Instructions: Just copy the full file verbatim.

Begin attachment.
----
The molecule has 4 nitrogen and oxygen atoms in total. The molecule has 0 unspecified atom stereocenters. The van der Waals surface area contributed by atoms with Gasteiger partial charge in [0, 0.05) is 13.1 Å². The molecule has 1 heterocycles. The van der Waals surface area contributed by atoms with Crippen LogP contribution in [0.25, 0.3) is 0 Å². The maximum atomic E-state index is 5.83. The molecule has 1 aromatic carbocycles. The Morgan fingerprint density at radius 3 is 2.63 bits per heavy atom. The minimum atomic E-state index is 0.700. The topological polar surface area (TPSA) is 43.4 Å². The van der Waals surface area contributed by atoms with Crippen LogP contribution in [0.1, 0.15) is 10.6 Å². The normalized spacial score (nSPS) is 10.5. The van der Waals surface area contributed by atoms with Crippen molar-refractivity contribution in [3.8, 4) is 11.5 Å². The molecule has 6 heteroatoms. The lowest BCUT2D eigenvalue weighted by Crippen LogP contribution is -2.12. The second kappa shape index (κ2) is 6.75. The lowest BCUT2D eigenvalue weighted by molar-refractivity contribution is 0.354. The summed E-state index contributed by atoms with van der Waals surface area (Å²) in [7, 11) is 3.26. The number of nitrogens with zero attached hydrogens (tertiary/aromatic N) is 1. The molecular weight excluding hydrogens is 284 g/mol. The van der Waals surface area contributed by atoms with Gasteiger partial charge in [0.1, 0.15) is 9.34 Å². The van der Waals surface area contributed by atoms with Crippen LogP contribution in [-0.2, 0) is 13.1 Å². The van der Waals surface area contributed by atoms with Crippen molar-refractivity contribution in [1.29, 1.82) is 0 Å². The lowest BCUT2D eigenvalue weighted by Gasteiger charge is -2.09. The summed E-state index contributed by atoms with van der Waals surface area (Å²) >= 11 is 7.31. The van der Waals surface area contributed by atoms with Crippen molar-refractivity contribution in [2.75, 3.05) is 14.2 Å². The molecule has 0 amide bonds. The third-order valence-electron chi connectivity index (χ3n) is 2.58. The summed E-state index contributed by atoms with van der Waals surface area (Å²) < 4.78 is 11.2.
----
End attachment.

The molecule has 4 nitrogen and oxygen atoms in total. The molecule has 0 unspecified atom stereocenters. The van der Waals surface area contributed by atoms with Gasteiger partial charge in [0, 0.05) is 13.1 Å². The molecule has 1 heterocycles. The van der Waals surface area contributed by atoms with Crippen LogP contribution in [0.25, 0.3) is 0 Å². The maximum atomic E-state index is 5.83. The molecule has 1 aromatic carbocycles. The Morgan fingerprint density at radius 3 is 2.63 bits per heavy atom. The minimum atomic E-state index is 0.700. The topological polar surface area (TPSA) is 43.4 Å². The van der Waals surface area contributed by atoms with Crippen LogP contribution in [0.1, 0.15) is 10.6 Å². The normalized spacial score (nSPS) is 10.5. The van der Waals surface area contributed by atoms with Crippen molar-refractivity contribution in [3.8, 4) is 11.5 Å². The molecule has 6 heteroatoms. The lowest BCUT2D eigenvalue weighted by Crippen LogP contribution is -2.12. The second kappa shape index (κ2) is 6.75. The lowest BCUT2D eigenvalue weighted by molar-refractivity contribution is 0.354. The summed E-state index contributed by atoms with van der Waals surface area (Å²) in [7, 11) is 3.26. The number of nitrogens with zero attached hydrogens (tertiary/aromatic N) is 1. The molecular weight excluding hydrogens is 284 g/mol. The van der Waals surface area contributed by atoms with Gasteiger partial charge in [0.1, 0.15) is 9.34 Å². The van der Waals surface area contributed by atoms with Crippen LogP contribution in [-0.2, 0) is 13.1 Å². The van der Waals surface area contributed by atoms with Crippen molar-refractivity contribution in [1.29, 1.82) is 0 Å². The lowest BCUT2D eigenvalue weighted by Gasteiger charge is -2.09. The summed E-state index contributed by atoms with van der Waals surface area (Å²) >= 11 is 7.31. The van der Waals surface area contributed by atoms with Crippen molar-refractivity contribution in [2.75, 3.05) is 14.2 Å². The molecule has 0 amide bonds. The third-order valence-electron chi connectivity index (χ3n) is 2.58. The summed E-state index contributed by atoms with van der Waals surface area (Å²) < 4.78 is 11.2.